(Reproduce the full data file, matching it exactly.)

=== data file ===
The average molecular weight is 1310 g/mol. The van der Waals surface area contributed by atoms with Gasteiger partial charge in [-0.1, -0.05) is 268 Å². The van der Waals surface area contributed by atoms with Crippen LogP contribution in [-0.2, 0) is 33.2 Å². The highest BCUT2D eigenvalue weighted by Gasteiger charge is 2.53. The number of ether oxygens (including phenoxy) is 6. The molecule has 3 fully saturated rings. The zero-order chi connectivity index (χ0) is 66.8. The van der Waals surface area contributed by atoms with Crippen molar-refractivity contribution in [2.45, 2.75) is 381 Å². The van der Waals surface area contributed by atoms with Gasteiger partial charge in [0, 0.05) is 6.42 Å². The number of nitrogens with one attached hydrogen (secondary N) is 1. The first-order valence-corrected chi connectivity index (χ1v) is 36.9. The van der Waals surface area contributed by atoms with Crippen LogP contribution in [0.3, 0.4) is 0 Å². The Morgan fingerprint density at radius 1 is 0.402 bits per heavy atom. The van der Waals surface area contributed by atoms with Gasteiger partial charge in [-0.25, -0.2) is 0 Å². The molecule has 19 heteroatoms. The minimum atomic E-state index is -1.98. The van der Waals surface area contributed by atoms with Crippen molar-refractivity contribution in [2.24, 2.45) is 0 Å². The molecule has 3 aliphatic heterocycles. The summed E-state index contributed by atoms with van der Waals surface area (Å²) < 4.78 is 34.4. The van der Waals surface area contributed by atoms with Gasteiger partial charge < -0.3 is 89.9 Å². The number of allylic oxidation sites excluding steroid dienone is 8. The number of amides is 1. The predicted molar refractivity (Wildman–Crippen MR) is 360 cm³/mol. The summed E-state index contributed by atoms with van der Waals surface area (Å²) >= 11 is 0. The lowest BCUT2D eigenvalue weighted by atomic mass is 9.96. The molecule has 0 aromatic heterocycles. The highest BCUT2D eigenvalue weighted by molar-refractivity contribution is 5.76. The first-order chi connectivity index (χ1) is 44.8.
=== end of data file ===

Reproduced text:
The average molecular weight is 1310 g/mol. The van der Waals surface area contributed by atoms with Gasteiger partial charge in [-0.1, -0.05) is 268 Å². The van der Waals surface area contributed by atoms with Crippen LogP contribution in [-0.2, 0) is 33.2 Å². The highest BCUT2D eigenvalue weighted by Gasteiger charge is 2.53. The number of ether oxygens (including phenoxy) is 6. The molecule has 3 fully saturated rings. The zero-order chi connectivity index (χ0) is 66.8. The van der Waals surface area contributed by atoms with Crippen molar-refractivity contribution in [2.45, 2.75) is 381 Å². The van der Waals surface area contributed by atoms with Gasteiger partial charge in [0, 0.05) is 6.42 Å². The number of nitrogens with one attached hydrogen (secondary N) is 1. The first-order valence-corrected chi connectivity index (χ1v) is 36.9. The van der Waals surface area contributed by atoms with Crippen LogP contribution in [0.3, 0.4) is 0 Å². The Morgan fingerprint density at radius 1 is 0.402 bits per heavy atom. The van der Waals surface area contributed by atoms with Gasteiger partial charge in [-0.25, -0.2) is 0 Å². The molecule has 19 heteroatoms. The minimum atomic E-state index is -1.98. The van der Waals surface area contributed by atoms with Crippen molar-refractivity contribution in [2.24, 2.45) is 0 Å². The molecule has 3 aliphatic heterocycles. The summed E-state index contributed by atoms with van der Waals surface area (Å²) < 4.78 is 34.4. The van der Waals surface area contributed by atoms with Gasteiger partial charge < -0.3 is 89.9 Å². The number of allylic oxidation sites excluding steroid dienone is 8. The number of amides is 1. The predicted molar refractivity (Wildman–Crippen MR) is 360 cm³/mol. The summed E-state index contributed by atoms with van der Waals surface area (Å²) >= 11 is 0. The lowest BCUT2D eigenvalue weighted by atomic mass is 9.96. The molecule has 0 aromatic heterocycles. The highest BCUT2D eigenvalue weighted by molar-refractivity contribution is 5.76. The first-order chi connectivity index (χ1) is 44.8.